Remove Candle Wax From Unfinished Wood – The best way to remove wax from unfinished wood is to use the Heat and Wipe method with an iron. This method works on unfinished wood because it draws the wax upward into the paper towels, including wax that’s embedded deep in the wood grains.

Preventative Measures – Nothing beats the warm glow and relaxing scent of a real candle. But, if you want to be extra careful around expensive wood furniture, opt for a safe alternative such as LED candles, ultrasonic diffusers, or electric oil lamps. Another way to avoid damaging your wood is to simply place a protective mat under your candles or buy candles in glass jars.

Final Thoughts – Take your time when applying these methods. Rushing through them or skipping steps could lead to unnecessary damage. Remember to address the spill soon after it cools, use low heat settings with the Heat and Wipe method, and stick to plastic utensils when scraping.

Method 1: Settle and Scrape

The Settle and Scrape method is the simplest method, and it works best for removing minor wax spills.

If you have a significant mess, skip ahead to Method 2.

This method, which is recommended by the Home Care & Cleaning Products Lab of the Good Housekeeping Institute, requires patience and a gentle hand.

Let’s get into the details.

Scraping wax off wood
The Settle and Scrape Method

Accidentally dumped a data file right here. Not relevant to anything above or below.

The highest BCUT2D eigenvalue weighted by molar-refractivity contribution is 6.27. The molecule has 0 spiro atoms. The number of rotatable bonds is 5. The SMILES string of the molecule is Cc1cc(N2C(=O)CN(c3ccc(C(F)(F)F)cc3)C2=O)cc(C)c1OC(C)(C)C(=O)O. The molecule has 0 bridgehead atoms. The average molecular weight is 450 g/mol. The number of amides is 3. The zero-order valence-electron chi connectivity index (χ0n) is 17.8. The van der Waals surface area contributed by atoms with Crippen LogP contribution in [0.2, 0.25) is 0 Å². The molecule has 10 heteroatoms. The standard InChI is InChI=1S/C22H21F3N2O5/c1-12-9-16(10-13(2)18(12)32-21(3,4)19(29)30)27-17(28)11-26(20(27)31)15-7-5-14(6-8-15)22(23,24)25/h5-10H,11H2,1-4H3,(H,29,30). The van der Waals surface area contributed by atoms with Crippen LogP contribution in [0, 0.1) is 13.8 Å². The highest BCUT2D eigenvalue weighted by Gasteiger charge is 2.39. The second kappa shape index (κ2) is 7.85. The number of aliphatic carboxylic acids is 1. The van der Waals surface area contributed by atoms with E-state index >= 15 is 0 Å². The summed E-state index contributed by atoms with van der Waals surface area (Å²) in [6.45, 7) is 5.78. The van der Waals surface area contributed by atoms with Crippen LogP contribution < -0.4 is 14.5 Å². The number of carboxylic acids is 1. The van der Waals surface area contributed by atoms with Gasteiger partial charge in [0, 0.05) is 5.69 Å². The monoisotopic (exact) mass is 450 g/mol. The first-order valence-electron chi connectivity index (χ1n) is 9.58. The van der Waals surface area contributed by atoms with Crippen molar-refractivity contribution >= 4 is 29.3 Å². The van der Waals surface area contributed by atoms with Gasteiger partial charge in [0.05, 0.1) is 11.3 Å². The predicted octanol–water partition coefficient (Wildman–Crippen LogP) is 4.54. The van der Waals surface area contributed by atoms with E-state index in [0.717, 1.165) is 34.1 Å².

Materials Needed

  • Firm, plastic spatula, plastic spoon, or credit card (make sure it’s expired in case it gets damaged)
  • Piece of paper
  • Clean, white, or light-colored lint-free cloths
  • Hand towels or protective cloths
  • Furniture polish of your choice (or furniture wax cream)

Steps

  1. Step One: Using the spatula, spoon, or one side of a credit card, begin to scrape the wax off in the direction of the wood grain. If your wood has cracks or deep crevices, use the pointed tip of the spatula or rounded edge of the credit card to help dislodge the wax.
  2. Step Two:  As the wax fragments begin to accumulate, gently push them onto a piece of paper with the spatula or credit card in a broom and dustpan fashion.
  3. Step Three: Repeat this process until the wax is completely removed. It may take several rounds of scraping.
  4. Step Four: Once the wax is removed, use a clean, lint-free cloth to buff the treated area.
  5. Step Five: Next, use furniture polish, working it in with the cloth, and blend until you are satisfied with the results.

Not sure what furniture polish to use?

I recommend Orange Glo (see on Amazon), which is an alcohol-free wood polish and conditioner designed to remove grease, wax, and dirt. Another great option is Weiman Wood Cleaner and Polish Wipes (see on Amazon), which are rejuvenating furniture wipes made with plant-based ingredients.

Preparation and Considerations

If the spill just occurred, allow the wax to cool completely. Patience is critical because, if you try to wipe or scrape hot wax, you’ll end up burning yourself, ruining a cloth, and spreading the wax around, furthering the mess.